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Restructuring the Swazi sugar industry: The changing role and political significance of smallholders

Terry, Alan; Ogg, Mike


Alan Terry

Mike Ogg


© 2016 The Author(s). Since Independence, the contribution of Swazi smallholder farmers to sugar production has grown greatly. This is in part due to a change in the political support that the farmers have received from the Swazi state. Initially viewed with suspicion and as a challenge to royal hegemony, smallholder sugar cane production is now seen as a crucial means of overcoming rural poverty in Swaziland’s poorest region, the semi-arid lowveld. Provision of irrigation water is vital for successful sugar cane production on the co-operatively managed farms that are necessary to achieve the economies of scale in irrigated sugar production. Threats to their profitability arising from increasingly volatile markets facing Swaziland’s sugar industry since changes to the EU Sugar Protocol in 2005 undermine their capacity for co-operative governance and challenge their long-term viability. EU support to facilitate adjustment to the new sugar market has led to increased sugar cane production by smallholders. The paper argues that the two big dam projects that are at the heart of the new irrigation regions are politically ‘too big to fail’, which has committed the Swazi state to the long-term support of smallholders to ensure repayment of loans to build the dams. At the same time, the success of commercial small-scale sugar cane production poses challenges to the Swazi model of customary land tenure. Although emblematic of autocratic royal power, it also - in the processes of land and water development for commercial smallholder sugar cane production - suggests limits to how that power may be deployed in the changing relationships between Swazi elites and their corporate partners and the diverse classes of rural stakeholders.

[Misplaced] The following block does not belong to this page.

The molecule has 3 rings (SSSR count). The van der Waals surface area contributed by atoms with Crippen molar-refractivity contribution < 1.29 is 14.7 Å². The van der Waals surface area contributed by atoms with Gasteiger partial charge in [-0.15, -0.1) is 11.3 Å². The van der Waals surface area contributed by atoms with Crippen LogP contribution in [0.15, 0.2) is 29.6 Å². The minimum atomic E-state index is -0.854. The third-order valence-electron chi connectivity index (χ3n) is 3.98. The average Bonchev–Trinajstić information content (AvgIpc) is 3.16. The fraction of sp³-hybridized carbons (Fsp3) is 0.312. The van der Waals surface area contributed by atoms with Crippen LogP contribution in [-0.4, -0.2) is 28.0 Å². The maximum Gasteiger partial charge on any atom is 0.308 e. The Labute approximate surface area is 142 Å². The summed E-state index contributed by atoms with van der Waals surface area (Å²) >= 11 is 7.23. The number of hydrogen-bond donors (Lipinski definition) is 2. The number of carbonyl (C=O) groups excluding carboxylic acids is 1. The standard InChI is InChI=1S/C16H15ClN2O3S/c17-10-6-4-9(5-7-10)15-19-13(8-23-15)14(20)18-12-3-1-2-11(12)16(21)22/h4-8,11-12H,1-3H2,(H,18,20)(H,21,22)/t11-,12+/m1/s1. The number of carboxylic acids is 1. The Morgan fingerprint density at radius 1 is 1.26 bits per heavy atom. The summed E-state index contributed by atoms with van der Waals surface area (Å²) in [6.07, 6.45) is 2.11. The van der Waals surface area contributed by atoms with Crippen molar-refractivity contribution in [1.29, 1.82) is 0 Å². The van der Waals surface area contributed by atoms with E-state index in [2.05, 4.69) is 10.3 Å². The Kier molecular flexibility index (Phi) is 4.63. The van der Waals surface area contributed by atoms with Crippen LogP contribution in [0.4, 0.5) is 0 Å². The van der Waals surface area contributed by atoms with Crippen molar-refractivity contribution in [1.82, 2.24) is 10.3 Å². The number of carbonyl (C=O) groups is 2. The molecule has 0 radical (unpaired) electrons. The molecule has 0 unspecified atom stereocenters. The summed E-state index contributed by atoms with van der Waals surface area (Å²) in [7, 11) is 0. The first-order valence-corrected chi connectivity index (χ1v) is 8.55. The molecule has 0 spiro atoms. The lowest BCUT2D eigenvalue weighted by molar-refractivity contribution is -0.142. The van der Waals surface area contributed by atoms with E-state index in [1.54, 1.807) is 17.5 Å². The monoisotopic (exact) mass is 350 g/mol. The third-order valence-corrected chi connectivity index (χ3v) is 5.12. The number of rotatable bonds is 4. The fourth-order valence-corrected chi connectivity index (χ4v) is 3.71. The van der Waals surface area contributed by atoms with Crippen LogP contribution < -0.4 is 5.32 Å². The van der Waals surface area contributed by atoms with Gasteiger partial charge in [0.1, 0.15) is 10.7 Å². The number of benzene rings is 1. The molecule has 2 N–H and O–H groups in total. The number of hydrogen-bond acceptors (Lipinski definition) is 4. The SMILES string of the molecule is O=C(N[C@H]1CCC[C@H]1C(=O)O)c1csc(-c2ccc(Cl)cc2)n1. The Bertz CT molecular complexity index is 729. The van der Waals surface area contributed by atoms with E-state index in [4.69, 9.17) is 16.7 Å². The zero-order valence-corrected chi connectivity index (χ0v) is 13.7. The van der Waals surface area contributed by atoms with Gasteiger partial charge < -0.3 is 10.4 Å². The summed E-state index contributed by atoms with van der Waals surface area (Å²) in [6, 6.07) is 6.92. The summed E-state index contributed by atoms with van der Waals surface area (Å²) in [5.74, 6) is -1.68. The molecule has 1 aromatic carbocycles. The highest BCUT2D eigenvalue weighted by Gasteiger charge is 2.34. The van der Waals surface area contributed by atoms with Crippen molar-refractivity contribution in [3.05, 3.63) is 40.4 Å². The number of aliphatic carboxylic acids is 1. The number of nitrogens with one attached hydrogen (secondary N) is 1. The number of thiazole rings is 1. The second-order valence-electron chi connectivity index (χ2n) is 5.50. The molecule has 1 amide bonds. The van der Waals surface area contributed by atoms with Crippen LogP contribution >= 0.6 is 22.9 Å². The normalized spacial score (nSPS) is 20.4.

Terry, A., & Ogg, M. (2017). Restructuring the Swazi sugar industry: The changing role and political significance of smallholders. Journal of Southern African Studies, 43(3), 585-603.

Journal Article Type Article
Acceptance Date Jul 1, 2016
Online Publication Date Sep 15, 2016
Publication Date May 4, 2017
Journal Journal of Southern African Studies
Print ISSN 0305-7070
Electronic ISSN 1465-3893
Publisher Taylor & Francis (Routledge)
Peer Reviewed Peer Reviewed
Volume 43
Issue 3
Pages 585-603
Keywords sugar, irrigation, smallholders, Swaziland, rural development
Public URL
Publisher URL


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